This old thing is quite handsome, and the old cut down musket stock, and brass receiver really stand out. Not many machines still work perfectly after 180 years, but this thing will still provide for the table. Can’t use modern shells in it, but an old brass 12 gauge shell and a pile of blackpowder and bird shot and your ready to go!

And it will give a real Zulu a run for his money…


The Liberator Files.. Concealed Carry

I’ve chosen a new carry gun. The requirements were a) Something small and concealable, b) Large caliber preferable 45 caliber c.) Simple and not prone to jams or breakdowns. I’ve almost found the perfect gun.

The Liberator.

This gun fulfills all the requirements. It was a gun made by the US during WW2 to be dropped to the partisans in France. It was made cheap, with few moving parts, 10 rounds in the butt of non-marked brass (I guess we didn’t want anybody to know we made it. Like anybody else used 45 Auto..) a stick to poke the used rounds out and a cartoon to show the Frenchies how to use it. I guess we didn’t have anybody around at the time that could write French.

I got a little holster and it carries quite well.

But a few problems did crop up. If I carry it loaded and cocked, there is a small issue of accidental discharge. So far it’s been pretty good. You hardly know it’s there. The other problem is the second shot. I like 45’s because you don’t usually need the second shot.. but what if 2 guys jump me. Now reloading quick is a problem.

But I’ve been working on that. With a little work I’ve managed to change the mechanism to full auto, and worked a 30 round mag into the butt. Now it is fierce!

Now there are new problems. Once you light it up it just empties the magazine. Also reloading the magazine is tedious. I shouldn’t have welded it on. But I think all these problems are fixabe. I really should rifle the bore for a little more range. The bullets keyhole immediately after leaving the muzzle, but that’s not really a bad thing.

Next I’m working on a Liberator sniper rifle!


Guns in the modern world…

Just read the paper today… a 13 year old kid shot a 10 year old kid over a tv show. I don’t think I’m alone in wondering just what happened to the world over the last 60 years.

In this country we’ve always had guns. Until the last 20 years almost everybody in the country grew up with guns. Gun violence wasn’t a problem (Except for the criminal elements…) But it is now, and it’s mainly young guys. You can get shot in Cincinnati for just looking at some guy wrong. They think you don’t show them enough respect. Used to be that was something you used to earn, you weren’t owed that.

When we were kids we had guns to play with. BB and pellet guns were common, and even some 22’s. The worst that happened was some windows would get shot out once in a while. We were sufficiently afraid of what our parents would do if we got caught.

The best story was from my mother. She was in High School during the second world war, and one day they had a school play. It was about the war in Europe, and she was going to play a soldier. They told her and the other ‘soldiers’ to bring their guns in the next day for the play. She crawled under her bed, where she kept it, and carried it on the bus to school. Also rode the bus on the way home. School Bus! Nobody got shot, and no one was even afraid that anyone would get shot.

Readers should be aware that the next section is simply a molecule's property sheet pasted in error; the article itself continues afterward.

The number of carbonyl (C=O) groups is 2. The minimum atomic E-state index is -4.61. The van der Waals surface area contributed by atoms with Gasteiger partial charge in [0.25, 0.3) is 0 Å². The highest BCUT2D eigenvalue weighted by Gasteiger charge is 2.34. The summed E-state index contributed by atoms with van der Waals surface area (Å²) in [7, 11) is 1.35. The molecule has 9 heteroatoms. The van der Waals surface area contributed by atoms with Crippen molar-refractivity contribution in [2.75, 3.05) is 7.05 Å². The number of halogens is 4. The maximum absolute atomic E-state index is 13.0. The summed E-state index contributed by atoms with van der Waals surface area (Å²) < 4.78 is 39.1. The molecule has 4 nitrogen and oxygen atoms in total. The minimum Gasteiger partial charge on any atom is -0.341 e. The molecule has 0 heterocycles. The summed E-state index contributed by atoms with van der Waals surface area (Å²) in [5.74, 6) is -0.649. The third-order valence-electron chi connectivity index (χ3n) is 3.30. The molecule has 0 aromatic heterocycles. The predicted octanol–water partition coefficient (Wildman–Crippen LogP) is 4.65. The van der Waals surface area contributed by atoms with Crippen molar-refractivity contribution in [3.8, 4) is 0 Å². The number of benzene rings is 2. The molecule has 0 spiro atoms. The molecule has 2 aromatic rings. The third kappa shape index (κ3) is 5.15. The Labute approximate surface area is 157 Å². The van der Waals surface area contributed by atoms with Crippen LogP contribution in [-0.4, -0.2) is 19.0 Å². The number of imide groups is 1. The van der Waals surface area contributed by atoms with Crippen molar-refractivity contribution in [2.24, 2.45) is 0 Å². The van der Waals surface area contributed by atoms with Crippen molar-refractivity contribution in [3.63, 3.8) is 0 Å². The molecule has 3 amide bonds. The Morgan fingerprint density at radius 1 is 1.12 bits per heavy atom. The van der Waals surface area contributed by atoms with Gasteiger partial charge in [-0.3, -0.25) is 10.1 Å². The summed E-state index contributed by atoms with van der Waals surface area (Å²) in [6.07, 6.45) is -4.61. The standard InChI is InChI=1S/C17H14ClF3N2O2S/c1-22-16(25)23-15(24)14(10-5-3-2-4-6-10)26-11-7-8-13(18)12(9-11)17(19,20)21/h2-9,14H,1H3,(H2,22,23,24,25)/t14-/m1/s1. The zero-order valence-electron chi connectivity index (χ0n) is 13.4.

Do that today!


Webley PitBull… Rugged Belly Gun


One of my all time favorite handguns is the Webley. The iconic British sidearm, Webleys had been made since the middle 1800’s. They served in all Britains Wars from that period on, and served on all the frontiers where Britain was involved, mainly India and Africa. They’ve dispatched their share of lions tigers and other dangerous beasts.

And dangerous human beasts, too. The .455 caliber marks were especially valued for their man stopping ability. After WW1, the British High Command lost it’s mind and decided that a 200 grain .38 caliber pistol would be just as good and the pistol would be smaller and easier to handle. The .38 Mark IV replaced the venerable Mark VI, but let’s just say the British didn’t throw their .455 guns away.

This gun is a 1915 Mark V, and had been extensively modified by some (probably) local gunsmith. This was kind of common work for gunsmiths in the 50’s and 60’s for guys with less than legal needs. The barrel was chopped to 2 inches, the grips were shaved down, the hammer spur cut off and the cylinder was modified to take american .45 auto bullets on a steel clip. The modification for .45 auto was common in this country due to lots of surplus laying around, and .455 has always been hard to get. The neat thing about the clip is you can reload this thing faster than any modern autoloader. The downside is the bullet. The .455 is a hollow base bullet that swells to meet the rifling, and the .45 is a flat base. This will tend to lose some accuracy, but with a 2″ barrel, who cares. Your not shooting a guy across the county!


It’s heavy, though, and harks back to a time when everything was heavy, and made out of steel. I appreciate the work that went into these guns, and the fact that this gun is ninety years old and still works good is a testament to their design. How good modern polymer guns are remain to be seen in another ninety years.